Theater of the Absurd

By Dick Anderson Photos by Marc Campos

Occidental Children’s Theater has delighted audiences of all ages for 29 seasons—but what’s next after Cinderalice in Wonderland? We went to Jamie Angell for answers

Occidental Children’s Theater has been a staple of the Northeast L.A. community for nearly three decades now. But before it became the institution that we all know and love, there was a predecessor children’s theater company that—well, how shall we put it nicely?

Children’s Theater auteur Jamie Angell.
Children’s Theater auteur Jamie Angell.

“I just didn’t think it was very good or successful,” says Resident Professor Jamie Angell, an alumnus of Oxy’s Summer Theater Festival who joined the College in 1991 as an instructor in theater. “I thought, ‘I can do this better,’ because I’d had experience touring with a professional children’s theater in Thetford, Vermont. I felt I could take what we’d done there and make it even more stripped down.’ It was kind of hubris on my part, but it turned out fine.

“Over the years, we’ve developed a whole lot of associate programs,”  he adds. “We have the Summer Institute of Fun, a four-week summer camp that caters to 6- to 8-year olds in the morning and 9- to 13-year-olds in the afternoon.” (There’s also a one-week session for kids 11 to 15, and a Saturday camp during the school year—an eight-week session each fall and spring for ages 6-8 and 9-12.)

To meet the demands of Children’s Theater year-round, Angell gets a course release during the academic year to manage things. But the curriculum will look slightly different next spring: Angell retired from the classroom this May. “I’ve taught here for 33 years, which seems like plenty of time,” he says. “Next year, I’ll still get my course release pay to coordinate all the yearlong stuff for Children’s Theater. In that sense, I’m not leaving.” In addition, Angell will be expanding his two-unit Children’s Theater class into a “more robust” four-unit class for the future. He’ll also continue to conceive and write the original summer production that the six-member troupe performs, alongside three traditional folk tales from around the world, over the show’s seven-week summer run (this year’s play is titled Cinderalice in Wonderland).

“This summer will be the 29th year we’ve done Children’s Theater, so I feel like I need to get to 30,” Angell says. But will he remain with the program beyond its pearl anniversary? “I don’t know. Maybe. I couldn’t say. I didn’t think I was going to do it this long.”

Angell has been the creative spark behind Children’s Theater from the jump, working with longtime friend Nick Erickson, associate professor of movement at Louisiana State University, who with Angell ran a two-week boot camp for the ensemble each year.

Performers from the 2023 Occidental Children’s Theater production of Snow White and the 007 Dwarfs in Remsen Bird Hillside Theater.
Performers from the 2023 Occidental Children’s Theater production of Snow White and the 007 Dwarfs in Remsen Bird Hillside Theater.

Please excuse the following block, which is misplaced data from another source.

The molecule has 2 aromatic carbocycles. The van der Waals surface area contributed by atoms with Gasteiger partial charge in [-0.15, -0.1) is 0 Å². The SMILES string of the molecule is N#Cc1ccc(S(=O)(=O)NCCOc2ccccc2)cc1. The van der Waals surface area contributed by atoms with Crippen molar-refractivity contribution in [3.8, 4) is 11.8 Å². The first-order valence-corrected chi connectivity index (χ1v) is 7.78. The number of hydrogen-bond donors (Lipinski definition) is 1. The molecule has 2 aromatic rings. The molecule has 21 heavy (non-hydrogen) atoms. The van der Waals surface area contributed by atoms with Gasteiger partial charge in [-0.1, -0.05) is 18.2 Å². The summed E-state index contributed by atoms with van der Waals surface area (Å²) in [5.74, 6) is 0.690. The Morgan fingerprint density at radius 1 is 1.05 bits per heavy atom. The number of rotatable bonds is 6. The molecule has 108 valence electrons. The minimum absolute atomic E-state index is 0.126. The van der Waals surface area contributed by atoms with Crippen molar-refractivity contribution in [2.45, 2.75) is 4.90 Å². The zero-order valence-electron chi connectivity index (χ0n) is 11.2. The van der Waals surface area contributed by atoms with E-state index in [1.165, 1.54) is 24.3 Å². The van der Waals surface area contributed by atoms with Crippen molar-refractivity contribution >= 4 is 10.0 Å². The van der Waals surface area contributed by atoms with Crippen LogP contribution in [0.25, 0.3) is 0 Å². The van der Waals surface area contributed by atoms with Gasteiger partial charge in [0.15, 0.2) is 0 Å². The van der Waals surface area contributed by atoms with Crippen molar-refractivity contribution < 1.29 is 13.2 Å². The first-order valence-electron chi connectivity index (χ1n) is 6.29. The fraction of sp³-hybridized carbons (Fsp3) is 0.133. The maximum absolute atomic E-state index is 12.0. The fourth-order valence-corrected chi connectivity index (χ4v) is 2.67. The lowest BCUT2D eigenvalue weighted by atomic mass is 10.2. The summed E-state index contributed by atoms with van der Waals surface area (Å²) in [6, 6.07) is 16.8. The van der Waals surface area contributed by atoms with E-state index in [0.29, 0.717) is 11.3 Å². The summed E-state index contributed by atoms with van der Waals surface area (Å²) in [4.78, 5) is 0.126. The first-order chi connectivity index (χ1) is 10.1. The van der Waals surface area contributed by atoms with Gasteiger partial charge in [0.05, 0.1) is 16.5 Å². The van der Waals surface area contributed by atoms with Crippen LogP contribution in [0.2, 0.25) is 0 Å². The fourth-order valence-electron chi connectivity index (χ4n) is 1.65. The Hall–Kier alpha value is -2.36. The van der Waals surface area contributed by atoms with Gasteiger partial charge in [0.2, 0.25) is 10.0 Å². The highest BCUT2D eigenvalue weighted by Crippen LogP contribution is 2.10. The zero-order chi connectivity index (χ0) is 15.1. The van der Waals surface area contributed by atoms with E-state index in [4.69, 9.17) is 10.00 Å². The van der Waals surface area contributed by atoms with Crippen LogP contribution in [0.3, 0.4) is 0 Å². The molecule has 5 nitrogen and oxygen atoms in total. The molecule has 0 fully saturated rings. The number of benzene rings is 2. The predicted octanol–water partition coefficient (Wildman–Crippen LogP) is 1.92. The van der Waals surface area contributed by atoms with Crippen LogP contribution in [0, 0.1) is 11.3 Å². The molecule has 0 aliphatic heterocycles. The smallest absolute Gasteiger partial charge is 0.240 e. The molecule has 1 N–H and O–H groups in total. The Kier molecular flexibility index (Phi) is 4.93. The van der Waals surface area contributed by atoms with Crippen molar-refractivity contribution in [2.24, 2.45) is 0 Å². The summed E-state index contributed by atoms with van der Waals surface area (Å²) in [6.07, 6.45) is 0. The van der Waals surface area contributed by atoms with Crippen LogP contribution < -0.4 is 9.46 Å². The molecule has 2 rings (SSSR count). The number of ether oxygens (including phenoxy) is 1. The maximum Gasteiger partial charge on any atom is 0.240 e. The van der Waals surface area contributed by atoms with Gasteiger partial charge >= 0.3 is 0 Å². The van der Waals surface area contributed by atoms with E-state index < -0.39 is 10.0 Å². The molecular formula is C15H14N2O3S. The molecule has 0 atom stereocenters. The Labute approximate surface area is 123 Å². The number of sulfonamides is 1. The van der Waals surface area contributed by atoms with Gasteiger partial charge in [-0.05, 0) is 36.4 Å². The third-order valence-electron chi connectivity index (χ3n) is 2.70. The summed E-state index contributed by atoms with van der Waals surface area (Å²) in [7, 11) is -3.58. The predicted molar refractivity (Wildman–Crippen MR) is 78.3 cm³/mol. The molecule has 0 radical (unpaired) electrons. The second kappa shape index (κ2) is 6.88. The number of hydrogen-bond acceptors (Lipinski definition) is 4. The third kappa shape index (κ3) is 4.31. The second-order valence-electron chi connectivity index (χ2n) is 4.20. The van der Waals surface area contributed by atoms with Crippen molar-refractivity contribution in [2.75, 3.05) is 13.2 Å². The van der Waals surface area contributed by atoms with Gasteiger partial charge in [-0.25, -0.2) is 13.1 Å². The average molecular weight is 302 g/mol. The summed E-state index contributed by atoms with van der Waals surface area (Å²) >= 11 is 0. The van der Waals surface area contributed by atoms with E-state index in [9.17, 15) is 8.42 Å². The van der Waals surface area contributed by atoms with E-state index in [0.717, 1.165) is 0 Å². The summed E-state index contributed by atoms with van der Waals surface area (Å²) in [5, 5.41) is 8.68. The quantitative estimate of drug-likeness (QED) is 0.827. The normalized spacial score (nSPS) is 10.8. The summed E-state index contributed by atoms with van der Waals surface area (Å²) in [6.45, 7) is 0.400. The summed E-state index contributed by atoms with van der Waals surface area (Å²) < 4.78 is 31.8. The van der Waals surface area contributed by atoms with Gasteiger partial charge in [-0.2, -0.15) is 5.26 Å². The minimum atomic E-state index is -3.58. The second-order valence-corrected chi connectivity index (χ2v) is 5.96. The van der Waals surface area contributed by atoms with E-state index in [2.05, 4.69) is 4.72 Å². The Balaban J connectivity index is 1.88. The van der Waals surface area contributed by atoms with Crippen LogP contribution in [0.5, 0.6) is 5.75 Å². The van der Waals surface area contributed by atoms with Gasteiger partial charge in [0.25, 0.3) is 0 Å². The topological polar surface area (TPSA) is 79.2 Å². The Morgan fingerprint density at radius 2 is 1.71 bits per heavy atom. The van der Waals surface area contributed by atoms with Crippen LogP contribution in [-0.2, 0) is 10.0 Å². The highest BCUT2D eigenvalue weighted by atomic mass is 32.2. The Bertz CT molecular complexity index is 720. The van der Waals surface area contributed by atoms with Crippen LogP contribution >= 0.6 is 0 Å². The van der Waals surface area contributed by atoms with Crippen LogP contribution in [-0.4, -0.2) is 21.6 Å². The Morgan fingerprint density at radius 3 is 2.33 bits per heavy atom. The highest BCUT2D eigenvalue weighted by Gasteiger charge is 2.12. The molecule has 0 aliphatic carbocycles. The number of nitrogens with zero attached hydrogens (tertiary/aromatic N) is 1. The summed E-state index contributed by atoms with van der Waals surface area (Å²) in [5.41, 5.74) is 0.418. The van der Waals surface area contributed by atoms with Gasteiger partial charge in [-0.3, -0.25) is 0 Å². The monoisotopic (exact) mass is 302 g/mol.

With a large library of originals—from Sleeping Beauty’s Monster Truck Rally (1996) to Snow White and the 007 Dwarfs (2023)—“I want to make sure that I get these plays published so that other places can do them,” Angell says. “I’m also interested in turning the title stories into illustrated books, because I think that there’s a lot of physicality in our shows—and the images are all there. The children’s literature market is insanely competitive, but I’ll do that if I can.”

Angell also will remain busy working on projects for his Lincoln High School buddy and Komix Appreciation Klub co-founder, Matt Groening. In addition to serving as story editor on the five-part Netflix series Disenchantment, Angell interviewed the animators behind Futurama for a new book titled (appropriately enough) The Art of Futurama, to be published by Abrams in October.

But his heart is clearly with Occidental Children’s Theater, which has remained self-sustaining all these years without any direct funding from the College. “It probably took us six years before we really figured things out, but we’ve been solidly in the black ever since,” he says. “We’re supported by box office revenue, grants, and donations. And our summer camp tuition allows us to pay the actors more, while generating enough additional revenue so we can offer camp scholarships to kids who need them.”

Given all that, he admits, “I’m loath to go away, because I’m that little gluey part that holds things together. So much of what we do is in my head—and maybe that’s on me—but when is there time to write things down? You can’t just follow a set of rules; the experience is in your lived understanding of how to deal with whatever circumstances arise.”

While Children’s Theater draws somewhere close to 2,000 patrons to see the show at Remsen Bird Hillside Theater each summer, the numbers run much higher when you add in the touring shows. “We’ll visit a rec center and there’ll be 60 to 80 kids there, so that’s another 400 or 500 for the six shows we do. And then we do three shows at Eagle Rock Elementary in the fall because that’s where my son was going when I started the program, and that’s another 600 students.

“He’s 31 now—that’s really old,” Angell adds with a chuckle. But if he’s anything like his dad, there’s still a child inside. 

Top photo: Amanda Wagner ’16 goes airborne in the 2021 revival of The Boy Who Cried Wolfman.